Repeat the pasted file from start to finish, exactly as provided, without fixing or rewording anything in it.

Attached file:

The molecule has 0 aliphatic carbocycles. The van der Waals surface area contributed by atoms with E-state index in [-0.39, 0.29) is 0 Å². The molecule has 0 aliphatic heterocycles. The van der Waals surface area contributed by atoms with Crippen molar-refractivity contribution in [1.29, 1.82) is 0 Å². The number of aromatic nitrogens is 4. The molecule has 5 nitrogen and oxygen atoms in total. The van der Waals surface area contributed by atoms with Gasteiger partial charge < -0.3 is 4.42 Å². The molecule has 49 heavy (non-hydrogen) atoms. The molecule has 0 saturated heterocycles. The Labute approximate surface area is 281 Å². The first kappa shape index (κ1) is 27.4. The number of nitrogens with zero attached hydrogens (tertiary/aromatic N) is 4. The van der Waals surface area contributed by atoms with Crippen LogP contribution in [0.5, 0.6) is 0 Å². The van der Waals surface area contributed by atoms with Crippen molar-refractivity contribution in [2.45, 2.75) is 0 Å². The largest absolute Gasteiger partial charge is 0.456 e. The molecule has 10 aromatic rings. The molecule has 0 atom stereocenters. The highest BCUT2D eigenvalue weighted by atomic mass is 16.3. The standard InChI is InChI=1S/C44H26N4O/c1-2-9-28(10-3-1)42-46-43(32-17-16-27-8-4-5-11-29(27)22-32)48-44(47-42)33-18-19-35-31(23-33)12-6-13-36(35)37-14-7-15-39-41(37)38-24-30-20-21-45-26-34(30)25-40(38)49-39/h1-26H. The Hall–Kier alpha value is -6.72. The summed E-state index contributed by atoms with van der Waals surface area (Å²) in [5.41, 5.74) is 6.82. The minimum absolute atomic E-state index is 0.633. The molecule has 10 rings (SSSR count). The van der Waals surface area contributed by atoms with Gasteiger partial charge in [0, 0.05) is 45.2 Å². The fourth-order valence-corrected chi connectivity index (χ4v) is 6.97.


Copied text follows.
The molecule has 0 aliphatic carbocycles. The van der Waals surface area contributed by atoms with E-state index in [-0.39, 0.29) is 0 Å². The molecule has 0 aliphatic heterocycles. The van der Waals surface area contributed by atoms with Crippen molar-refractivity contribution in [1.29, 1.82) is 0 Å². The number of aromatic nitrogens is 4. The molecule has 5 nitrogen and oxygen atoms in total. The van der Waals surface area contributed by atoms with Gasteiger partial charge < -0.3 is 4.42 Å². The molecule has 49 heavy (non-hydrogen) atoms. The molecule has 0 saturated heterocycles. The Labute approximate surface area is 281 Å². The first kappa shape index (κ1) is 27.4. The number of nitrogens with zero attached hydrogens (tertiary/aromatic N) is 4. The van der Waals surface area contributed by atoms with Crippen LogP contribution in [0.5, 0.6) is 0 Å². The van der Waals surface area contributed by atoms with Crippen molar-refractivity contribution in [2.45, 2.75) is 0 Å². The largest absolute Gasteiger partial charge is 0.456 e. The molecule has 10 aromatic rings. The molecule has 0 atom stereocenters. The highest BCUT2D eigenvalue weighted by atomic mass is 16.3. The standard InChI is InChI=1S/C44H26N4O/c1-2-9-28(10-3-1)42-46-43(32-17-16-27-8-4-5-11-29(27)22-32)48-44(47-42)33-18-19-35-31(23-33)12-6-13-36(35)37-14-7-15-39-41(37)38-24-30-20-21-45-26-34(30)25-40(38)49-39/h1-26H. The Hall–Kier alpha value is -6.72. The summed E-state index contributed by atoms with van der Waals surface area (Å²) in [5.41, 5.74) is 6.82. The minimum absolute atomic E-state index is 0.633. The molecule has 10 rings (SSSR count). The van der Waals surface area contributed by atoms with Gasteiger partial charge in [0, 0.05) is 45.2 Å². The fourth-order valence-corrected chi connectivity index (χ4v) is 6.97.